The declining number of fatalities and serious injuries per mile traveled is thanks to a lot of factors. For one, vehicles are safer now than they were decades ago. One of the most important safety features of any vehicle is the crumple zone, which was invented in 1952 and is now used in all vehicles. The crumple zone helps decrease the force the occupants are subjected to in a collision by slowing the rate of deceleration. While 2.3 million car accident victims suffer serious injuries every year, according to the Centers for Disease Control and Prevention, the number of injuries would certainly be much higher if crumple zones were not used.
A Crumple Zone is a Pre-Weakened Exterior Frame
A crumple zone is essentially part of the front end frame that is designed to crumple or be crushed in a front on collision. Crumple zones are also present in the rear and even at the sides of some vehicles as well, but all vehicles have front end crumple zones. While the crumple zone is designed to deteriorate or deform in an accident, the inner cabin that contains the occupants is designed to be extra rigid in order to avoid deformation.
Slower Crashes Are Less Traumatic, and So Too Are Slower Rates of Deceleration
You may be wondering how something that is designed to be weak could actually be a safety advancement. Crumple zones work by absorbing the force of the accident and distributing that shock wave of force away from the occupants of the vehicle. They also work in an even more important way than redistributing the force: crumple zones actually decrease the force created in a crash. Force equals mass times acceleration, and by decreasing the acceleration, force can also be decreased. However, in this scenario it is actually time to stop that we are worried about, which is deceleration, which acts the same in the formula. By increasing the time to stop the vehicle while it collides and crumples, the force can be decreased. If it takes twice as long for the car to come to a stop from the front end crumpling and slowing at a longer rate, the force is also halved. Another way to imagine the physics of how a crumple zone works is to picture jumping from a tree onto grass as opposed to pavement. The grass “gives” way while the pavement does not. You actually take longer to slow down by landing on the grass than by landing on the pavement, where the landing and deceleration is extremely abrupt. The force you experience is less by landing on grass or by being in a car collision with a crumple zone.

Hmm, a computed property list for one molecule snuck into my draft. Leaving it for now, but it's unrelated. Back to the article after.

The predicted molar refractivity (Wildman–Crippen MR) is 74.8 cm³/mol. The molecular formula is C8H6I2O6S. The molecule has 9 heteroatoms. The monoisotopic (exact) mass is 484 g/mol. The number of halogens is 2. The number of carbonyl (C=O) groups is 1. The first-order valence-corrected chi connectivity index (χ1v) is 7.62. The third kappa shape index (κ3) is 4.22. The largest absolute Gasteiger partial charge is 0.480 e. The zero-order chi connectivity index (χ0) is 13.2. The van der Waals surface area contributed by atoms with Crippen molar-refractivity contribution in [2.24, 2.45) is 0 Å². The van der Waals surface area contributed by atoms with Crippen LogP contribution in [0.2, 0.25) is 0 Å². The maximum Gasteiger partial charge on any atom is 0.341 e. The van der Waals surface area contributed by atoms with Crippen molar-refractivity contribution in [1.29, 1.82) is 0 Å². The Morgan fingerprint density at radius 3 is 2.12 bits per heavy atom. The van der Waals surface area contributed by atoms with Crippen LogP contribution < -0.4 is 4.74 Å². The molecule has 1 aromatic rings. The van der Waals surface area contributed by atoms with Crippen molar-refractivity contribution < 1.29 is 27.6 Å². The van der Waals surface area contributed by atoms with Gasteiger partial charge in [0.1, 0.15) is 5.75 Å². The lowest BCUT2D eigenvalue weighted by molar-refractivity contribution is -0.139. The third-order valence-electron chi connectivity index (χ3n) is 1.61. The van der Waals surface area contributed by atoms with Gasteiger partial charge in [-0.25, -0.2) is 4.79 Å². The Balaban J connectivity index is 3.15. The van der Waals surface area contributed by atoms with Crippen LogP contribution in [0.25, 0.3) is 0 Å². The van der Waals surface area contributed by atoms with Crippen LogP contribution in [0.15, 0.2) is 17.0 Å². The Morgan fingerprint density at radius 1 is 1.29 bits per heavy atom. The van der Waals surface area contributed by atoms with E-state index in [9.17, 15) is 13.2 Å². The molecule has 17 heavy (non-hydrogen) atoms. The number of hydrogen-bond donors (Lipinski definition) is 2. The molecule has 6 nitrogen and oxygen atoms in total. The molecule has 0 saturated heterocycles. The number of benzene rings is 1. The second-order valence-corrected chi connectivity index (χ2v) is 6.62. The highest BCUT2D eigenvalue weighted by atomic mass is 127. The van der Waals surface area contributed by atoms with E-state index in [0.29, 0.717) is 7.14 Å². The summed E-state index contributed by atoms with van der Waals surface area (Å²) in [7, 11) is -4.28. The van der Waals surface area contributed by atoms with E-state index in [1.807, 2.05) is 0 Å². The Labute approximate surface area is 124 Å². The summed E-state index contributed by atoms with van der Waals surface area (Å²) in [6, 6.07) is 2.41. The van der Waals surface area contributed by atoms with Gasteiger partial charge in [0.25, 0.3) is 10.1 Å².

Contact an Experienced Car Accident Attorney
If you have been injured in a collision you may be able to receive compensation for your injuries. This compensation can help pay for your medical bills, pain and suffering, and property damage. If the collision was no fault of yours, contact one of our experienced car accident attorneys today at 858-350-8855 with the law offices of Berman & Riedel, LLP.